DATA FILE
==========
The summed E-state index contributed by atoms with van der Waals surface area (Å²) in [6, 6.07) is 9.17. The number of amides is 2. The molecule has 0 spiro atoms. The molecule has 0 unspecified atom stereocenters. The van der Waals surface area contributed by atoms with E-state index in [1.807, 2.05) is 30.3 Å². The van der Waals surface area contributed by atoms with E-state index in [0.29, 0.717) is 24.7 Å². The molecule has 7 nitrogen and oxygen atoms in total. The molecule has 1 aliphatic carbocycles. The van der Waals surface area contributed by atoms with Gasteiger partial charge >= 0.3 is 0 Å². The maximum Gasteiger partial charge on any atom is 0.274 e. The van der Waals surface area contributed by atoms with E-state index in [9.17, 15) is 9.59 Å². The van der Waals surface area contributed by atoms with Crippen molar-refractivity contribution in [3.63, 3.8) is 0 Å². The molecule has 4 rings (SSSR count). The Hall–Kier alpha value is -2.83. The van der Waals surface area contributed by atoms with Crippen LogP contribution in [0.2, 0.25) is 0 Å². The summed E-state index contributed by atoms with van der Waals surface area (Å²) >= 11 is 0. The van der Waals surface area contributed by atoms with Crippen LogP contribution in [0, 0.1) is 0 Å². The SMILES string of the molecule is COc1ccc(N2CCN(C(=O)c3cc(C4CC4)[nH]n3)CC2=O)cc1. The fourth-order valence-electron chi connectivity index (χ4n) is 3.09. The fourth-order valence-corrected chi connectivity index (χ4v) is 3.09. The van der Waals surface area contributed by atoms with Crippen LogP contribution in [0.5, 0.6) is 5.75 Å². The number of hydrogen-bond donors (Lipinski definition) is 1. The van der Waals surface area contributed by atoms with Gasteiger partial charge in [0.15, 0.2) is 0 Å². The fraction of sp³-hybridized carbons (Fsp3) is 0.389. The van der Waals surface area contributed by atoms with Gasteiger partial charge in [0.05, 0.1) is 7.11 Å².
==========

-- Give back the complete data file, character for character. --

The summed E-state index contributed by atoms with van der Waals surface area (Å²) in [6, 6.07) is 9.17. The number of amides is 2. The molecule has 0 spiro atoms. The molecule has 0 unspecified atom stereocenters. The van der Waals surface area contributed by atoms with E-state index in [1.807, 2.05) is 30.3 Å². The van der Waals surface area contributed by atoms with E-state index in [0.29, 0.717) is 24.7 Å². The molecule has 7 nitrogen and oxygen atoms in total. The molecule has 1 aliphatic carbocycles. The van der Waals surface area contributed by atoms with Gasteiger partial charge >= 0.3 is 0 Å². The maximum Gasteiger partial charge on any atom is 0.274 e. The van der Waals surface area contributed by atoms with E-state index in [9.17, 15) is 9.59 Å². The van der Waals surface area contributed by atoms with Crippen molar-refractivity contribution in [3.63, 3.8) is 0 Å². The molecule has 4 rings (SSSR count). The Hall–Kier alpha value is -2.83. The van der Waals surface area contributed by atoms with Crippen LogP contribution in [0.2, 0.25) is 0 Å². The summed E-state index contributed by atoms with van der Waals surface area (Å²) >= 11 is 0. The van der Waals surface area contributed by atoms with Crippen LogP contribution in [0, 0.1) is 0 Å². The SMILES string of the molecule is COc1ccc(N2CCN(C(=O)c3cc(C4CC4)[nH]n3)CC2=O)cc1. The fourth-order valence-electron chi connectivity index (χ4n) is 3.09. The fourth-order valence-corrected chi connectivity index (χ4v) is 3.09. The van der Waals surface area contributed by atoms with Crippen LogP contribution in [0.5, 0.6) is 5.75 Å². The number of hydrogen-bond donors (Lipinski definition) is 1. The van der Waals surface area contributed by atoms with Gasteiger partial charge in [0.15, 0.2) is 0 Å². The fraction of sp³-hybridized carbons (Fsp3) is 0.389. The van der Waals surface area contributed by atoms with Gasteiger partial charge in [0.05, 0.1) is 7.11 Å².